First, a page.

Tooth loss was the primary oral health indicator in all of these studies. Cognitive function was ascertained during follow-ups ranging from 4 to 32 years. In 4 of the studies, cognitive decline was the reported outcome. In 5 of them, dementia was the outcome. Previous research suggests 3 mechanisms accounting for this association.

First, research suggests tooth loss may lead to cognitive decline via reduced mastication-induced sensor stimulation to the brain. Second, suboptimal dentition and mastication could lead to poor nutrition and then reduced cognition. Third, the presence of periodontal disease may play a role in cognitive diseases.

Does “Do you take my insurance?” equal “Are you in-network?”

Do you think the above means the same thing? Most patients do. But it really does not. When you call a dental office and ask, “Do you take my insurance?” without asking any additional questions, almost 100% of the time they will say “Yes”. But are you and that office agreeing on what that means?

Let’s define some things. “Taking insurance” just means that the dental office will file a claim to your insurance on your behalf. They are free to charge what they want and what is not covered by your insurance, you pay. They are not tied to any fees dictated by the insurance company.

What does “in-network” mean? It means that your insurance company has already negotiated the fees on your behalf and that is all the dental office can charge. Usually, this means it’s more affordable for you. I say usually because there are some shenanigans that offices pull in order to charge you more than necessary but that’s for another article. But generally, you pay less.

So, was the office you went to lying when they said they took your insurance but after a few visits you realize that they were not in-network? No. But it might be a good public relations move for these offices to explain the differences on the front end. In their defense, you’re ultimately responsible for what plan you purchased. Dental offices are not obligated to walk you through your insurance plan. But we usually do it as a courtesy.  Dental plans are incredibly confusing (even for us and we deal with them daily).

Here’s another thing I hear: “I wasn’t allowed to go to my last dentist because he is out of network”. Not true! If you liked the guy and the staff, you can still go there! The insurance company police will not track you down and throw you in jail! Unless you made a radical change (like going from a PPO to and HMO), you can still see the doctor you like and use your dental benefits. Yes, you may pay a few bucks more but it may be worth it to you!

Why wouldn’t all offices be in-network? Because some insurance plans are just plain lousy. To be profitable, the dentist would have to cut corners on your actual treatment or schedule you next to ten other people and you get to wait an hour to be seen.   People think that healthcare is immune to basic economic principles. It is not. In healthcare, just like everywhere else, you get what you pay for.

We are in-network with many plans that allow us to do top quality work at reasonable fees. But we are not in all the plans for the reasons above. We occasionally drop plans and add some plans. The nice thing about dentistry in the US is that you have to freedom (still) to see any doctor you want.  You may have to pay a little more, but if you like the doctor and staff, it’s well worth it.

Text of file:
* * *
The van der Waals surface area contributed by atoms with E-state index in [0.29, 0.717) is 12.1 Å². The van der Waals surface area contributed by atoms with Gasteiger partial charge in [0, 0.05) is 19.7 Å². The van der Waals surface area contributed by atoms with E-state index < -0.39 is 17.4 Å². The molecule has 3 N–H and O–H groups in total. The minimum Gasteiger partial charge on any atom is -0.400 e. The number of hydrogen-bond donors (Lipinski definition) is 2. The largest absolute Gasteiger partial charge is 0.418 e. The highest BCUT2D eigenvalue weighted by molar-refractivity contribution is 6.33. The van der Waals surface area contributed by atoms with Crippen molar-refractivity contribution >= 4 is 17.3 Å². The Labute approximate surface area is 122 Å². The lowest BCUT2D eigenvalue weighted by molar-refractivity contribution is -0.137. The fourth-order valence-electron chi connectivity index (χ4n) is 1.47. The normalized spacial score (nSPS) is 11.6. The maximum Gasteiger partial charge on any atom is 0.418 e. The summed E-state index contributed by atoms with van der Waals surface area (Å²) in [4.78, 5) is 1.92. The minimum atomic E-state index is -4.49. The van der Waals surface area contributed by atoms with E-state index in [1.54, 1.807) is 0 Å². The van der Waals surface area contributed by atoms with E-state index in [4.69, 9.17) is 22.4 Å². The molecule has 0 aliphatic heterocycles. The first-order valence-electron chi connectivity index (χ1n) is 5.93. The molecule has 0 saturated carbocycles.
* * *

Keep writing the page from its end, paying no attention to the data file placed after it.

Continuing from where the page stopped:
In conclusion, if being in-network is very important to you, then ask, “Are you in-network?” In our office, this is sorted with the first phone call.

I keep hearing about the Pinhole Technique. Am I a candidate and what is it all about?

The “Pinhole” technique is a technique for treating gum recession, described by Dr. Chao.   The marketing for this technique has been quite extraordinary, however the technique is not a new technique.   It involves making a hole in the gum tissue under the lip and then moving the gum tissue toward the tooth to cover the recession.  In fact, there have been very similar techniques which do not even require making a hole and thus would be much more conservative.  The Pinhole technique also involves stuffing collagen strips into the gum to supposedly add thickness to gum.  Unfortunately, there is almost no long term data showing this technique to be effective long term.  While there are a few indications to doing a conservative approach like this, the cases must be very mild and selected carefully.

I was thinking of getting dental work at the dental school – Is it worth the cost savings?

Is treatment at a dental school a good idea? it’s a great idea if you have extra time for your appointments! All schools have clinics where 3rd and 4th year students treat patients. You may think that you wouldn’t want a student working on you but these students have had countless hours working on mannequins and shadowing dentists before they get to see patients. And many patients forget that these students are getting graded and they all want to get an A! Also, you have a seasoned dentist looking over their shoulder, guiding them every step of the way. The obvious advantage of a dental school is that fees are usually lower than at a private practice. The only thing you give up is: convenience as the school may not be in your neighborhood, a possible waiting list to get treatment, and treatment that may take 1-2 visits in private practice may take several visits at a dental school. But the dental treatment itself is usually satisfactory. When I have patients that simply can’t afford the treatment they desire, I usually recommend the dental school. This option usually works well for retired patients that don’t mind treatment taking a little longer or going in for multiple appointments.